Small Firms to Be Mainstay of New Era in Biomedical R&D
Yicai Global
/SOURCE : Yicai
Small Firms to Be Mainstay of New Era in Biomedical R&D

(Yicai Global) Sept. 28 -- The biomedical field has some small firms with strong research and development ability and star products that are very likely to be snapped up by large drugmakers at high prices.

In the past, such outstanding companies often flocked to the San Francisco Bay Area. The wind is now blowing in China's direction, with companies landing in Shanghai's Zhangjiang Hi-Tech Park and Wuhan's Optics Valley.

Companies such as BeiGene Ltd. [NASDAQ:BGNE], Innovent Biologics Inc., Shenzhen Chipscreen Biosciences Ltd. and Suzhou Jishi have emerged in recent years. BeiGene focuses on new cancer drugs. As yet it has not released a single product and is still in its investment phase, but the Nasdaq-listed company is valued at USD1 billion.

"New types of biopharmaceutical R&D companies are growing in number," Mr. Li Qing, general manager at GE Healthcare Life Science, told Yicai Global. "You can see small companies with just 40 to 50 employees constantly emerging. They specialize in R&D of new biological drugs and biological drug analogues before being acquired by large pharmaceutical companies at a certain point."

In Mr. Li's view, it is these small but exceptional companies that give China's biopharmaceutical industry its vitality.

"Many of these companies' developers have studied or lived abroad," he said. "They have been exposed to international products, and so they have greater strength."

"The gap between domestic and overseas R&D of new biological drugs is only two to three years at present, the narrowest in the history with the US," said Wuxi Biologics Co. CEO Chen Zhisheng. "For example, when the phase one clinical studies of some new targets are performed in the US, many Chinese companies are also doing trials. In the next five to 10 years, bio-medicines of the best possible efficacy in the world may be created in China -- and this is the best opportunity."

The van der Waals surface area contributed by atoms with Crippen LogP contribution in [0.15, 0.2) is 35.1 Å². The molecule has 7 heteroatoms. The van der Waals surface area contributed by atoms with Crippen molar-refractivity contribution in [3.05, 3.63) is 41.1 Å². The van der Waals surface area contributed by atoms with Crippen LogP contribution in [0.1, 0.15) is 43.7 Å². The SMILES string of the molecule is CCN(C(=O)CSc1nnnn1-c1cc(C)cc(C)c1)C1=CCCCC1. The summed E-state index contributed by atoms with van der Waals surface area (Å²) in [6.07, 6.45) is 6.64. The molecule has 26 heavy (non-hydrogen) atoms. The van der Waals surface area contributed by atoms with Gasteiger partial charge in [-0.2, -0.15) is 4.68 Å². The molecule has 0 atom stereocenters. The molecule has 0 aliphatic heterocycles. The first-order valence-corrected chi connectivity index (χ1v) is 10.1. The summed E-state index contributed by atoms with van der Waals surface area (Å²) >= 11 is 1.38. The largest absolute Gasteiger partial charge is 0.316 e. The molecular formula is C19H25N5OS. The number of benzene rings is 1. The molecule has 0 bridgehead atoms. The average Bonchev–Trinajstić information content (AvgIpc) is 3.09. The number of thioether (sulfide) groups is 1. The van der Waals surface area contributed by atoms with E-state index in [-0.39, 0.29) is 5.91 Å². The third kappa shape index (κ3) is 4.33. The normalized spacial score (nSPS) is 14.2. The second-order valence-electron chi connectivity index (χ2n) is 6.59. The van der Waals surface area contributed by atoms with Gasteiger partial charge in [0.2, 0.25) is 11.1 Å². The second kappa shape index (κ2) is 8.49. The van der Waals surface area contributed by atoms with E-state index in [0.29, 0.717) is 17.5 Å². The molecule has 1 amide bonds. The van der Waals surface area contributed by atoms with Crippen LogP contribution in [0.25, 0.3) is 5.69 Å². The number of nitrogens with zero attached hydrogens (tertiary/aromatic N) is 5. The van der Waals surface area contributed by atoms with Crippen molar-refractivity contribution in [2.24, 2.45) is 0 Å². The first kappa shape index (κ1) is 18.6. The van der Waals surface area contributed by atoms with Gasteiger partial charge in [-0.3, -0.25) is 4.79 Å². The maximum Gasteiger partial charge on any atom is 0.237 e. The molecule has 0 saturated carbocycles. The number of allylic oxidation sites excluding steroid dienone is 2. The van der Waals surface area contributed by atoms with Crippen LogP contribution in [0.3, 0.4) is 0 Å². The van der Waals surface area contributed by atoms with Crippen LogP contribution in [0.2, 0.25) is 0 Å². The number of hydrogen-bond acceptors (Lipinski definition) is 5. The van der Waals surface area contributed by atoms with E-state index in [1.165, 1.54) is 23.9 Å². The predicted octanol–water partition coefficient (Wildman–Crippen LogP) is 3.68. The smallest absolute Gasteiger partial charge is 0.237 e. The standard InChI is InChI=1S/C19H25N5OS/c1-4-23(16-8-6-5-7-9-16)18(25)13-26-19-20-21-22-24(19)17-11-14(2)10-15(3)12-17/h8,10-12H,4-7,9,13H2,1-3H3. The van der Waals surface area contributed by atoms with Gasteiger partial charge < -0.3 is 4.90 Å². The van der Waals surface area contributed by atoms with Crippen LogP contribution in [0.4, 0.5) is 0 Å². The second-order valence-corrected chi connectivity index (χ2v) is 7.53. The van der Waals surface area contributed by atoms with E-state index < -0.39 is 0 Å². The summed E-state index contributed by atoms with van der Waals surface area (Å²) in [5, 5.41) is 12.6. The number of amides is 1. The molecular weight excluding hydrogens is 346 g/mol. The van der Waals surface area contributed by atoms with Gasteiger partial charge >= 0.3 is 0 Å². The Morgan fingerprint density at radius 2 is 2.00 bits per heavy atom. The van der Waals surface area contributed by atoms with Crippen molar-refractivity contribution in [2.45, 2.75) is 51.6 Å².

"Domestic startups have the same ideas as their foreign counterparts in terms of technology and products selection," he said. "They're taking the lead in the bio-pharmaceutical field and may make some breakthroughs in China."

Nearly everyone, including Mr. Chen Zhisheng, agrees that with capital, the right policies, and talent, this is the best time for the bio-pharma industry.

"For example, take a college professor who has invented a bio-pharmaceutical drug target, but doesn't have the human or material resources to provide support for the work," he said. "In the past, he or she would not be able to continue research. But now, with a platform for new drug research and development that is compatible with those in the rest of the world, the new drug target can be tested by professional institutes in the US as well as in China, and the new drug can be developed in a more efficient way. Thus, the gap between China and foreign countries can be narrowed."

Generally, cooperation that goes from initial development to product development, from first clinical production phase to market launch can have a time span of 10 to 20 years. The platform for new drug research and development can create long-term, stable earnings through this kind of cooperation.

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